"We would first show [the study subject] the product, and if they liked the product, the reward centers of the brain would light up," said Loewenstein. "Then we'd show them the price and the pain and disgust regions activated."

The key reward center the researchers saw light up was the nucleus accumbens, which plays a key role in pleasurable acts from having sex to hearing music. The specific pain-and-disgust region involved was the insula, which activates upon smelling foul odors or experiencing social exclusion, among other situations.

The findings suggest that that the emotional pain or anxiety of actually having to pay for an item works to keep our pleasure seeking in check.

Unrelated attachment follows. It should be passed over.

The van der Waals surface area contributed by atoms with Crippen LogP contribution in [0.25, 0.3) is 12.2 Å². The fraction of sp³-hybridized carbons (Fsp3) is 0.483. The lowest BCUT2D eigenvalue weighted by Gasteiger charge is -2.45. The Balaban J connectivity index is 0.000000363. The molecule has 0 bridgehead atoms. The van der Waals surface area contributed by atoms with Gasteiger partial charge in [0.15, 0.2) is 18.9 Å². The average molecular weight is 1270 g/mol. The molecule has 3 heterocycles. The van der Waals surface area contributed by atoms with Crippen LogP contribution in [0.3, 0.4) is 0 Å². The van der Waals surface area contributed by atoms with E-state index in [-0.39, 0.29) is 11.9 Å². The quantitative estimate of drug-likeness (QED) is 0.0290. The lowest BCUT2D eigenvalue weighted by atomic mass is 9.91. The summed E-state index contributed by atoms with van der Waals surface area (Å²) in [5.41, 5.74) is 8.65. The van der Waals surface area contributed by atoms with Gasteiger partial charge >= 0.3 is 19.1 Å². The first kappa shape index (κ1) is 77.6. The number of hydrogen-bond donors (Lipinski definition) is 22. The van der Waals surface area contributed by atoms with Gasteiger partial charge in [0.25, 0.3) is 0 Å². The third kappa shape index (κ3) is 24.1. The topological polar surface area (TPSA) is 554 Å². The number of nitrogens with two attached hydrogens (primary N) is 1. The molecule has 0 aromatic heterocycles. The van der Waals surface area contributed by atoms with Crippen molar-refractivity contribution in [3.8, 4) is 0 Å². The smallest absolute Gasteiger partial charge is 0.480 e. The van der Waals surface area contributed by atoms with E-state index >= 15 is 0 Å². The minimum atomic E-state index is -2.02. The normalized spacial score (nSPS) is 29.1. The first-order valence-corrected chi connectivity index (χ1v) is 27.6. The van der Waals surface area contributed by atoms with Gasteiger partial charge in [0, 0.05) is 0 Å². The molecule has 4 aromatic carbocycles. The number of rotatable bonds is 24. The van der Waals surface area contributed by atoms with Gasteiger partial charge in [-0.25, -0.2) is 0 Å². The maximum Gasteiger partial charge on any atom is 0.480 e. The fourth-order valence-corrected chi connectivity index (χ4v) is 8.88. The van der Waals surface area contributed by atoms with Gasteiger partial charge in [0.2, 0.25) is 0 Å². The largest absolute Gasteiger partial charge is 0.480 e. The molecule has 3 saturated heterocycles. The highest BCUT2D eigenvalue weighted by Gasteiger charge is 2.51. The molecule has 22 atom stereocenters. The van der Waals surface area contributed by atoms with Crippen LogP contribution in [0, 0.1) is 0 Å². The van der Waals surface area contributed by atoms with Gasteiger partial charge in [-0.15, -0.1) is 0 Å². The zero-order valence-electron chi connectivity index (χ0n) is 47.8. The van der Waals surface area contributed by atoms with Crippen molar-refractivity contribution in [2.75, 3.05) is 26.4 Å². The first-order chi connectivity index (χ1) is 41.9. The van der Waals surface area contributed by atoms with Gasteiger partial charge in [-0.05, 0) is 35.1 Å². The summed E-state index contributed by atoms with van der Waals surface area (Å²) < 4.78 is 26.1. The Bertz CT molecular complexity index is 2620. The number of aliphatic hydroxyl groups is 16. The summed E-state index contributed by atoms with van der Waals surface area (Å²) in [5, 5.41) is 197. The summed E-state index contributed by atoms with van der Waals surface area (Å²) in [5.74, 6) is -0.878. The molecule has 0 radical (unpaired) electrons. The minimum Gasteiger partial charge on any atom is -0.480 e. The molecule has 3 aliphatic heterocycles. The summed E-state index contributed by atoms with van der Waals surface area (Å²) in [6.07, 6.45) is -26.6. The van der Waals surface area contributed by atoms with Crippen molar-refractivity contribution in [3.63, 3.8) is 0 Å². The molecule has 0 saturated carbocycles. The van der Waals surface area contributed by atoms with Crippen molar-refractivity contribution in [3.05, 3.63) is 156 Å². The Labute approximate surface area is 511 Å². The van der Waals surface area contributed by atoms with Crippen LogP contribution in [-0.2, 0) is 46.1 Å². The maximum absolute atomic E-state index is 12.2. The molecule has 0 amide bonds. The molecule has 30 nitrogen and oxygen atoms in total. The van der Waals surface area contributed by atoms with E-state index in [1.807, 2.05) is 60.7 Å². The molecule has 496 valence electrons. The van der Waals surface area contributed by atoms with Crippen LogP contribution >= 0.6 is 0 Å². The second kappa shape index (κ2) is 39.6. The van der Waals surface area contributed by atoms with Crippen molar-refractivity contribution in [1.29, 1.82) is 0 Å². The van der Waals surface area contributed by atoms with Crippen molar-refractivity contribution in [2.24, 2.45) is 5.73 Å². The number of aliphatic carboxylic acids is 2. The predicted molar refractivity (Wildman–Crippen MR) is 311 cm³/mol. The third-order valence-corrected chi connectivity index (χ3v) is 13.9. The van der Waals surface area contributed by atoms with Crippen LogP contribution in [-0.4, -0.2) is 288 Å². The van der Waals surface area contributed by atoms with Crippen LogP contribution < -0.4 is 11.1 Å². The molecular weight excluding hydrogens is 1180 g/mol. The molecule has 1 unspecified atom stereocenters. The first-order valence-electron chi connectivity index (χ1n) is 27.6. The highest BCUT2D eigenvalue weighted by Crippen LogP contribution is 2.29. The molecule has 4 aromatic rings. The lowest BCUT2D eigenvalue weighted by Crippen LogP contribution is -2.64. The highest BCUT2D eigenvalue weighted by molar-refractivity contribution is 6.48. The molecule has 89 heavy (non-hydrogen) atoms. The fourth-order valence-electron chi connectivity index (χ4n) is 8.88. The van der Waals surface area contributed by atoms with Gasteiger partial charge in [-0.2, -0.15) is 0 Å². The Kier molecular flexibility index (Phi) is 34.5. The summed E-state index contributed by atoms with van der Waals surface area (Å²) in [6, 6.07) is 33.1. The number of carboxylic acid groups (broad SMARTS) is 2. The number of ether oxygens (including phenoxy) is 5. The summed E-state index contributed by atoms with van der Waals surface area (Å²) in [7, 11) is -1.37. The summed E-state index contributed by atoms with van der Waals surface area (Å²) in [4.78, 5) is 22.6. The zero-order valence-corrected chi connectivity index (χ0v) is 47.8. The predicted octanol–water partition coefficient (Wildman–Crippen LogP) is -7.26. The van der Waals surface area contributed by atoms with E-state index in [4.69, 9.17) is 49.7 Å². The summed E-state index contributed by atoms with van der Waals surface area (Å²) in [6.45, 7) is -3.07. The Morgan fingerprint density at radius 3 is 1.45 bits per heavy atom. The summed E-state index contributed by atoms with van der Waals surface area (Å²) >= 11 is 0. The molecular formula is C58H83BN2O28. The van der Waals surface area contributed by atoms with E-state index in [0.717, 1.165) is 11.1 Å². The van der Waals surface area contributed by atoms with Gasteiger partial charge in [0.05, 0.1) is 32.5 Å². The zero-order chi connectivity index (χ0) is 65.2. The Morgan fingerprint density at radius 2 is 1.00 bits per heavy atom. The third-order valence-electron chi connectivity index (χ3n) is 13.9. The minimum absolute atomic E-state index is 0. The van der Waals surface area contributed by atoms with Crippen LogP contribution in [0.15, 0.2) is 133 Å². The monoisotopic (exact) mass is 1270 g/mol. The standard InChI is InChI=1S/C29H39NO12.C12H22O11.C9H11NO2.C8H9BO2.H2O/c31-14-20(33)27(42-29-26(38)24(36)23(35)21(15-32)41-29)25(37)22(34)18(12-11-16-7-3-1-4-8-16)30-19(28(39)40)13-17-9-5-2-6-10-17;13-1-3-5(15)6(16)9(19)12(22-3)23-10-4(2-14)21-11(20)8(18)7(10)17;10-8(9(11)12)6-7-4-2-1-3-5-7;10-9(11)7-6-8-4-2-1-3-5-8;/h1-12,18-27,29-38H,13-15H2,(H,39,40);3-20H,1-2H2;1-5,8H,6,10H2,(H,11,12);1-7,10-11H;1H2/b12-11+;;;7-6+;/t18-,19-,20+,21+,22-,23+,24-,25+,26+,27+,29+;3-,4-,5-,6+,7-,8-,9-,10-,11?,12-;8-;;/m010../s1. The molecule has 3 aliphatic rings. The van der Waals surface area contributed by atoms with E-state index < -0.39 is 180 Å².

In some people, the researchers think, this mental anguish is so strong that it overrides rational deliberation; these people are tightwads, and they don't buy something even when they know they should.

For a spendthrift, the pain of throwing money around does not register in the brain like it does for other people.  

Paper or plastic?

Cash versus credit card spending habits have opened a further window into the psychological workings of tightwads and spendthrifts, said Scott Rick, a professor of marketing at the University of Michigan Ross School of Business and a co-author on research papers with Loewenstein.

Tightwads find it very difficult to part with cash, incurring a big spending gap with their less tight-fisted counterparts, especially on unnecessary "vice" products. But when using credit cards, this gap disappears.